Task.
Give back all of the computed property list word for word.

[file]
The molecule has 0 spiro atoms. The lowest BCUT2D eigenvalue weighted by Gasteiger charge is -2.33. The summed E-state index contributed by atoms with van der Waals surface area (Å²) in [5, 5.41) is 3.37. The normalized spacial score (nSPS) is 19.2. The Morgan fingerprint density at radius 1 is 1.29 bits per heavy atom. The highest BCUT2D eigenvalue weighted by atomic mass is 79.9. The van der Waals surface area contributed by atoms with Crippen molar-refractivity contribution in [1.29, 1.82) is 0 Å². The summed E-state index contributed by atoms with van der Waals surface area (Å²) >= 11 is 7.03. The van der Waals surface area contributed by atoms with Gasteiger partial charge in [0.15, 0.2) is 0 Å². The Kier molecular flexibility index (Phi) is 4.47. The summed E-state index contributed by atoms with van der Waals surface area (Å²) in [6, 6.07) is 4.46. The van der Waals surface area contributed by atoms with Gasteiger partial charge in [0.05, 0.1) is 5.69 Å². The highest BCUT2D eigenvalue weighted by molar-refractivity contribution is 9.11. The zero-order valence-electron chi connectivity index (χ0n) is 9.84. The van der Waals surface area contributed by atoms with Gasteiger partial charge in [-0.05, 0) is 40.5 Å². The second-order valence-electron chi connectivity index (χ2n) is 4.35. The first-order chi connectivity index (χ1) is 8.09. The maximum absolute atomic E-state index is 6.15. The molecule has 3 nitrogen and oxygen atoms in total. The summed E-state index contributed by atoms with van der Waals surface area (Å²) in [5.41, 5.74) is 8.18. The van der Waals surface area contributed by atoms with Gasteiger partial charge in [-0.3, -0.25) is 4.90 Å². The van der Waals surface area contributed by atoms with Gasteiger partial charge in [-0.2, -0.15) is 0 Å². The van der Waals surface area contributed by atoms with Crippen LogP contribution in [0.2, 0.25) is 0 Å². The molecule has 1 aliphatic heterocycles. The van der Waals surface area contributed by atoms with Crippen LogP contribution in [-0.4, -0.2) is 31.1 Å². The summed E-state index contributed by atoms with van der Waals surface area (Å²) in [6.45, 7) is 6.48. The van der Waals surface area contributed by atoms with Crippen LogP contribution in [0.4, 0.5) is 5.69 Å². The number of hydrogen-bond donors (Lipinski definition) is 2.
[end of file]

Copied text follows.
The molecule has 0 spiro atoms. The lowest BCUT2D eigenvalue weighted by Gasteiger charge is -2.33. The summed E-state index contributed by atoms with van der Waals surface area (Å²) in [5, 5.41) is 3.37. The normalized spacial score (nSPS) is 19.2. The Morgan fingerprint density at radius 1 is 1.29 bits per heavy atom. The highest BCUT2D eigenvalue weighted by atomic mass is 79.9. The van der Waals surface area contributed by atoms with Crippen molar-refractivity contribution in [1.29, 1.82) is 0 Å². The summed E-state index contributed by atoms with van der Waals surface area (Å²) >= 11 is 7.03. The van der Waals surface area contributed by atoms with Gasteiger partial charge in [0.15, 0.2) is 0 Å². The Kier molecular flexibility index (Phi) is 4.47. The summed E-state index contributed by atoms with van der Waals surface area (Å²) in [6, 6.07) is 4.46. The van der Waals surface area contributed by atoms with Gasteiger partial charge in [0.05, 0.1) is 5.69 Å². The highest BCUT2D eigenvalue weighted by molar-refractivity contribution is 9.11. The zero-order valence-electron chi connectivity index (χ0n) is 9.84. The van der Waals surface area contributed by atoms with Gasteiger partial charge in [-0.05, 0) is 40.5 Å². The second-order valence-electron chi connectivity index (χ2n) is 4.35. The first-order chi connectivity index (χ1) is 8.09. The maximum absolute atomic E-state index is 6.15. The molecule has 3 nitrogen and oxygen atoms in total. The summed E-state index contributed by atoms with van der Waals surface area (Å²) in [5.41, 5.74) is 8.18. The van der Waals surface area contributed by atoms with Gasteiger partial charge in [-0.3, -0.25) is 4.90 Å². The van der Waals surface area contributed by atoms with Gasteiger partial charge in [-0.2, -0.15) is 0 Å². The van der Waals surface area contributed by atoms with Crippen LogP contribution in [0.2, 0.25) is 0 Å². The molecule has 1 aliphatic heterocycles. The van der Waals surface area contributed by atoms with Crippen LogP contribution in [-0.4, -0.2) is 31.1 Å². The summed E-state index contributed by atoms with van der Waals surface area (Å²) in [6.45, 7) is 6.48. The van der Waals surface area contributed by atoms with Crippen LogP contribution in [0.4, 0.5) is 5.69 Å². The number of hydrogen-bond donors (Lipinski definition) is 2.